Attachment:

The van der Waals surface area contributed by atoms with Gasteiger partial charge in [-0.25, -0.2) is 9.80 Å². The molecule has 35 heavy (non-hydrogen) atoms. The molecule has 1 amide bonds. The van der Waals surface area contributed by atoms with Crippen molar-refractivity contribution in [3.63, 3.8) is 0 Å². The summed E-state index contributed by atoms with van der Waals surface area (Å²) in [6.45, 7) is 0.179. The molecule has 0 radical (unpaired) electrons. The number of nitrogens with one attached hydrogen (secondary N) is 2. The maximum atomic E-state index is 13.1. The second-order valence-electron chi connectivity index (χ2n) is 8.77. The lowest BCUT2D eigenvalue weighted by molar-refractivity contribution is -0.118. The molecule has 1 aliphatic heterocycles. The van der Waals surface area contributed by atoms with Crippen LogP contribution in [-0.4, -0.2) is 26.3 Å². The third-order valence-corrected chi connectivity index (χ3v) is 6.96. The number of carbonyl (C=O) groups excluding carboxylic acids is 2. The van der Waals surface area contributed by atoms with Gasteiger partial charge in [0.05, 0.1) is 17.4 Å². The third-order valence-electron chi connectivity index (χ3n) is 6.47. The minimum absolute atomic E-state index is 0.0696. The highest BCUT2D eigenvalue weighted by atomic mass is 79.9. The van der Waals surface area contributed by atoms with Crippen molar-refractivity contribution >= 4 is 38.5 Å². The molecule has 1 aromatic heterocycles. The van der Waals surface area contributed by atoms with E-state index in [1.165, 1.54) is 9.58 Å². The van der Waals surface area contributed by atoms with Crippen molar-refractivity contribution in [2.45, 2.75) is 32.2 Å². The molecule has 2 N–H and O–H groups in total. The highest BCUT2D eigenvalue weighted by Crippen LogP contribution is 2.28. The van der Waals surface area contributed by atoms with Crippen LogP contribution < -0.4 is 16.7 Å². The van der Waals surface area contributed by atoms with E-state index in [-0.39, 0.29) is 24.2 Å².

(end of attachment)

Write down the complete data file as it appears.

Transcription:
The van der Waals surface area contributed by atoms with Gasteiger partial charge in [-0.25, -0.2) is 9.80 Å². The molecule has 35 heavy (non-hydrogen) atoms. The molecule has 1 amide bonds. The van der Waals surface area contributed by atoms with Crippen molar-refractivity contribution in [3.63, 3.8) is 0 Å². The summed E-state index contributed by atoms with van der Waals surface area (Å²) in [6.45, 7) is 0.179. The molecule has 0 radical (unpaired) electrons. The number of nitrogens with one attached hydrogen (secondary N) is 2. The maximum atomic E-state index is 13.1. The second-order valence-electron chi connectivity index (χ2n) is 8.77. The lowest BCUT2D eigenvalue weighted by molar-refractivity contribution is -0.118. The molecule has 1 aliphatic heterocycles. The van der Waals surface area contributed by atoms with Crippen LogP contribution in [-0.4, -0.2) is 26.3 Å². The third-order valence-corrected chi connectivity index (χ3v) is 6.96. The number of carbonyl (C=O) groups excluding carboxylic acids is 2. The van der Waals surface area contributed by atoms with Gasteiger partial charge in [0.05, 0.1) is 17.4 Å². The third-order valence-electron chi connectivity index (χ3n) is 6.47. The minimum absolute atomic E-state index is 0.0696. The highest BCUT2D eigenvalue weighted by atomic mass is 79.9. The van der Waals surface area contributed by atoms with Crippen molar-refractivity contribution >= 4 is 38.5 Å². The molecule has 1 aromatic heterocycles. The van der Waals surface area contributed by atoms with E-state index in [1.165, 1.54) is 9.58 Å². The van der Waals surface area contributed by atoms with Crippen molar-refractivity contribution in [2.45, 2.75) is 32.2 Å². The molecule has 2 N–H and O–H groups in total. The highest BCUT2D eigenvalue weighted by Crippen LogP contribution is 2.28. The van der Waals surface area contributed by atoms with Crippen LogP contribution < -0.4 is 16.7 Å². The van der Waals surface area contributed by atoms with E-state index in [-0.39, 0.29) is 24.2 Å².